If I am a key witness to my friend’s case, is it unwise to share the same attorney?

Is there a large risk that the attorney, which my friend hired, would steer me in the wrong direction to protect his other client’s interests? At the moment it does not seem necessary to go out and hire my own attorney, as I am merely seeking advice on my statement. But I can foresee larger problems in the future and would like to know if sharing the attorney is a mistake?

Asked on October 20, 2011 under Criminal Law, California


SJZ, Member, New York Bar / FreeAdvice Contributing Attorney

Answered 9 years ago | Contributor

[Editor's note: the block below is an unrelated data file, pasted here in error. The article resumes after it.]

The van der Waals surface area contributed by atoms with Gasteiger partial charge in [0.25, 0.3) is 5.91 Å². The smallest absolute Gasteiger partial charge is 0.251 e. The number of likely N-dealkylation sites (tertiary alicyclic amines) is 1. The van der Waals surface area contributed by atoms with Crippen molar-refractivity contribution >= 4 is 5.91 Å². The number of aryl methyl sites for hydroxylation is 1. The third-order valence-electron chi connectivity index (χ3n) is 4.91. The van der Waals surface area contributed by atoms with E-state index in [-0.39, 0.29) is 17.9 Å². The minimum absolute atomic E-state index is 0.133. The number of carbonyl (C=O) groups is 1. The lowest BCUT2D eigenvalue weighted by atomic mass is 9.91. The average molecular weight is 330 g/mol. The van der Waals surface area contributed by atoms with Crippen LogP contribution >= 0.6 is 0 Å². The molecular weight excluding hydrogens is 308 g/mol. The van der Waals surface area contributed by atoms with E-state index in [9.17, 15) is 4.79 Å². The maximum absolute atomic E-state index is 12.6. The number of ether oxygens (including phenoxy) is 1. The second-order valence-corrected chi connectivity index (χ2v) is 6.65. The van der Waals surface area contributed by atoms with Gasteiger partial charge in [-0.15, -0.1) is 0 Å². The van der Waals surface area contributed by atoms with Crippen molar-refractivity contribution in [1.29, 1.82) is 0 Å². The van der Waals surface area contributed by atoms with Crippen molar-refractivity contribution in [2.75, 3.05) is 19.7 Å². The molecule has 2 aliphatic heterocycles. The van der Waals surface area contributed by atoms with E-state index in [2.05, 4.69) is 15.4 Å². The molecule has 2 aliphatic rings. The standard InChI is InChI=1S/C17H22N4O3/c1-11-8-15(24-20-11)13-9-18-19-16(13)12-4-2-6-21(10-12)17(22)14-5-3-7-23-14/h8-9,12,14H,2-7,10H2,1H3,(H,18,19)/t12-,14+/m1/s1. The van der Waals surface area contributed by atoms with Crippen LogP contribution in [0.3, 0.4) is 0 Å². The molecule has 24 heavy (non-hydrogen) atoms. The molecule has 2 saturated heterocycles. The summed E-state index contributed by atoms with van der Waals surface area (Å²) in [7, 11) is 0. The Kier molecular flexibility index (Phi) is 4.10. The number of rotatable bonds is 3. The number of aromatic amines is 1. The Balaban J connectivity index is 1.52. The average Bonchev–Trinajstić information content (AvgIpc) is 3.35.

Sharing a lawyer is almost always a VERY bad idea. It is almost never the case that two people's interests are precisely identical, and is perhaps most evidenct or most dramatically so in criminal cases. For example, anything you say which incriminates you in some fashion could possible help exonerate your friend; even if you would incriminate yourself on an unrelated matter, that could possibly give your friend something to bargain with (e.g. he agrees to testify against you in exchange for a lighter sentence). If there is *anything* that could be damaging to you in what you might say--e.g. you are in any way involved in any crimimal activity, or did something which could be construed as being involved in criminal activity--do not take the advice of a lawyer who's trying  to help someone else beat their own criminal charges.

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